Old Faithful

Object Details


Old Faithful


William Henry Jackson (American, 1843 - 1942)




Yellowstone National Park, Wyoming, United States (Place created)




Albumen silver print


51.4 x 42.4 cm (20 1/4 x 16 11/16 in.)

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A journey into Yellowstone Valley required several days of arduous travel via rail, stagecoach, and mule train when Jackson went there in 1870. His pictures, combined with extensive reports from the government-sponsored expedition, moved the United States Congress to designate the area a national park in 1872. Jackson captured Old Faithful geyser with a mammoth-plate camera, which exposed negatives that are the same size as this print. He included a figure at lower left to convey the enormity and heighten the romanticism of this awesome natural phenomenon.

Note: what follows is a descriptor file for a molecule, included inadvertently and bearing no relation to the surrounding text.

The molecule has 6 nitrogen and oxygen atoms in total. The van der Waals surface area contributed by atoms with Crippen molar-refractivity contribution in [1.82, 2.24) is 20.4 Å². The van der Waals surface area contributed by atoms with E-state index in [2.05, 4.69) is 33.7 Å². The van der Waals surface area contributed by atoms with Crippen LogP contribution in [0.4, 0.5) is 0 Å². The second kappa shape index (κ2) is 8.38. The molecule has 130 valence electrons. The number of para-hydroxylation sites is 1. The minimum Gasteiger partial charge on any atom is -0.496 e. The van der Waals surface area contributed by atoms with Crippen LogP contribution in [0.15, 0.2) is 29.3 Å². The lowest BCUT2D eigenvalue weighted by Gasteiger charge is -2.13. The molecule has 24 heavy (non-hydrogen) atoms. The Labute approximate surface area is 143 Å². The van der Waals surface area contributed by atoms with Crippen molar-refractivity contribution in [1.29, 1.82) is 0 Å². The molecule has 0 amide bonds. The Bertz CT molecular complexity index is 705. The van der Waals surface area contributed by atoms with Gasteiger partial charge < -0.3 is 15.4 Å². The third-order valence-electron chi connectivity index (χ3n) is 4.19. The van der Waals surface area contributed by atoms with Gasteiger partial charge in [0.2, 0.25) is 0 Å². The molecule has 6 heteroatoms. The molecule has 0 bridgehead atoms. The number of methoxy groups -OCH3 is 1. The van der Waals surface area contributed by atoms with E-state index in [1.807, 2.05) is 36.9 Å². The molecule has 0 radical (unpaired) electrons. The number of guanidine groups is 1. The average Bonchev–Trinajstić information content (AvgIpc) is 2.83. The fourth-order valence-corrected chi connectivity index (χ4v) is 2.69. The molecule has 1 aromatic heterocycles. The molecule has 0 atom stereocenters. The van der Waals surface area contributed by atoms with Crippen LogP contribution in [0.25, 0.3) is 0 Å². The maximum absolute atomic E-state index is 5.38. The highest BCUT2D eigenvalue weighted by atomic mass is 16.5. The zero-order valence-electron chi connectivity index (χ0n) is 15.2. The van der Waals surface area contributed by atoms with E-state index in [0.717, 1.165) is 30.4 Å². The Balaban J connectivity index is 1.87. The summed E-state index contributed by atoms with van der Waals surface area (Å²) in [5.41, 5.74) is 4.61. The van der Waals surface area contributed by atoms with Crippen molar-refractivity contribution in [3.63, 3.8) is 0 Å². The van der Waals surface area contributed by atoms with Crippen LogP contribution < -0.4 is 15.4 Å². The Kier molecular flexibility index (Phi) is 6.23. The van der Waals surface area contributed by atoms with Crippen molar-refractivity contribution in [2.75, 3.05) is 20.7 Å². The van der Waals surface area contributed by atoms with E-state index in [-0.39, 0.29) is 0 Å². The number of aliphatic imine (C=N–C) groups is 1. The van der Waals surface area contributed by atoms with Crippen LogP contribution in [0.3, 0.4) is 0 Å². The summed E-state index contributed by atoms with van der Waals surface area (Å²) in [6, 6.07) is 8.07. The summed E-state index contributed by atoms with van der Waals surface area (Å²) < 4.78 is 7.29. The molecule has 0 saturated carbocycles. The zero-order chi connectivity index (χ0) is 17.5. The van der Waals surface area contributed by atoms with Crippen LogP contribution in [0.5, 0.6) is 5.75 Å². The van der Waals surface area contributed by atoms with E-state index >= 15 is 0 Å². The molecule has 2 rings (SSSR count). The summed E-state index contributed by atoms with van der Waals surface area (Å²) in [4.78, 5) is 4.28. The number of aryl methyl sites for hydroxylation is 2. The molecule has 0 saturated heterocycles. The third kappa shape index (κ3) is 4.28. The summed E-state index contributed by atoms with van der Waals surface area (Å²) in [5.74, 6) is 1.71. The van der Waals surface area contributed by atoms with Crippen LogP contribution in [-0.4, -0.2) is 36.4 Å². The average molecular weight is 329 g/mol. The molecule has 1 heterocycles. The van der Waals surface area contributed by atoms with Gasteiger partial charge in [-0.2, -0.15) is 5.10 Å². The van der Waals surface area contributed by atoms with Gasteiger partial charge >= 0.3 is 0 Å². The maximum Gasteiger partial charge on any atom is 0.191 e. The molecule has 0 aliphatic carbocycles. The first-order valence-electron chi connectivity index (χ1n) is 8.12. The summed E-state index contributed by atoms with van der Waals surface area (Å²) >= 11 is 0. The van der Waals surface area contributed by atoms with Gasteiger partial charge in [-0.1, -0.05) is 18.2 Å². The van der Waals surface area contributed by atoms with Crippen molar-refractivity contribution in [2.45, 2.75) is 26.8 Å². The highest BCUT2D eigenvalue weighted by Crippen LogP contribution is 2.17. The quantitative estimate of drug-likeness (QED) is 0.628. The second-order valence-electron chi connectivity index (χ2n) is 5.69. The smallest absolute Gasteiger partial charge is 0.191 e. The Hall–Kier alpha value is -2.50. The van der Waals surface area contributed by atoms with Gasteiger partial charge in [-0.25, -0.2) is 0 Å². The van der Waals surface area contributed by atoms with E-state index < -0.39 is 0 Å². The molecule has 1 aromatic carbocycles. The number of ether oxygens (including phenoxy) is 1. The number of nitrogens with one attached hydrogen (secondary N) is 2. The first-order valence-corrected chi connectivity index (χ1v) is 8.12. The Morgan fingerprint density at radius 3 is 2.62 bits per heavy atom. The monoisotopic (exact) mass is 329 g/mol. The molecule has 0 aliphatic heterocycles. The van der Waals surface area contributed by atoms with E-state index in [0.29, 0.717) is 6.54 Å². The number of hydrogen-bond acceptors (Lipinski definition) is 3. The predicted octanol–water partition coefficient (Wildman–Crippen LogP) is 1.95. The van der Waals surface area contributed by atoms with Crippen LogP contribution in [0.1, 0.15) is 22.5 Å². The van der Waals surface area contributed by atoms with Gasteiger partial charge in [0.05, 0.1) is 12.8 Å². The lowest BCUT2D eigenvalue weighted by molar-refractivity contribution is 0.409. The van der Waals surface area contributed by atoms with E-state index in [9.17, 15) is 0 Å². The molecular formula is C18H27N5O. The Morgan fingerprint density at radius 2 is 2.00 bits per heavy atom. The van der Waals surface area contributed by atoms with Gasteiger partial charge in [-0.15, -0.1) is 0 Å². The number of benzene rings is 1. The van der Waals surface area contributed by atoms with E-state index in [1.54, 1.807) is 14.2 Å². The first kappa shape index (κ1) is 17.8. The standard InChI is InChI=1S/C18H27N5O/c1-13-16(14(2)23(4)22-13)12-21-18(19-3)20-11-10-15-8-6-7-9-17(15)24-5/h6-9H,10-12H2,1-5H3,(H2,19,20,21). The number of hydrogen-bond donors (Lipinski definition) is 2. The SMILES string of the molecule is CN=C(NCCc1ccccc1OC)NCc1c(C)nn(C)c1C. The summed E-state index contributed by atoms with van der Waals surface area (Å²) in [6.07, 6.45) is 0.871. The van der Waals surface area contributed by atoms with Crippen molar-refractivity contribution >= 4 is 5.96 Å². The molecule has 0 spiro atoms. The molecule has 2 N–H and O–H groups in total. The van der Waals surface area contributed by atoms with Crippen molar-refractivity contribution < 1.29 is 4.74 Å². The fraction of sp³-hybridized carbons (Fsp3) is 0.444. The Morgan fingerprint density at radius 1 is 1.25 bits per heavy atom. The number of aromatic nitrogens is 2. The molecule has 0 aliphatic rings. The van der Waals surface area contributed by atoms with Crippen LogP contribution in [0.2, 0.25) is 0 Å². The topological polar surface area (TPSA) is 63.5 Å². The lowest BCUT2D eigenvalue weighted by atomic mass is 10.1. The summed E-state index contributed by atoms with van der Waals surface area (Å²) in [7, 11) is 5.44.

Old Faithful, a geyser that throws about ten thousand gallons of water and steam up to one hundred seventy feet in the air, was so named in 1870 by the Washburn-Langford-Doane geological expedition because it seemed to spout "faithfully" for about five minutes every hour or so. In actuality, the eruptions occur more irregularly, with intervals varying from as much as half an hour to two and a quarter hours.

The Art of Photography: 1839 - 1989 (February 11 to December 23, 1989)
  • Museum of Fine Arts, Houston, February 11 to April 30, 1989
  • National Gallery of Australia, (Canberra), June 1 to August 1, 1989
  • Royal Academy of Arts (London), September 23 to December 23, 1989
Arrows of Time: Photographs from the J. Paul Getty Museum (January 24 to April 2, 1995)
  • Armand Hammer Museum of Art and Cultural Center at UCLA, (Los Angeles), January 24 to April 2, 1995
Capturing Time: A Celebration of Photographs (December 1, 1997 to March 1, 1998)
  • The J. Paul Getty Museum at the Getty Center, (Los Angeles), December 1, 1997 to March 1, 1998
In Focus: The Landscape (August 26, 2008 to January 11, 2009)
  • The J. Paul Getty Museum at the Getty Center, (Los Angeles), August 26, 2008 to January 11, 2009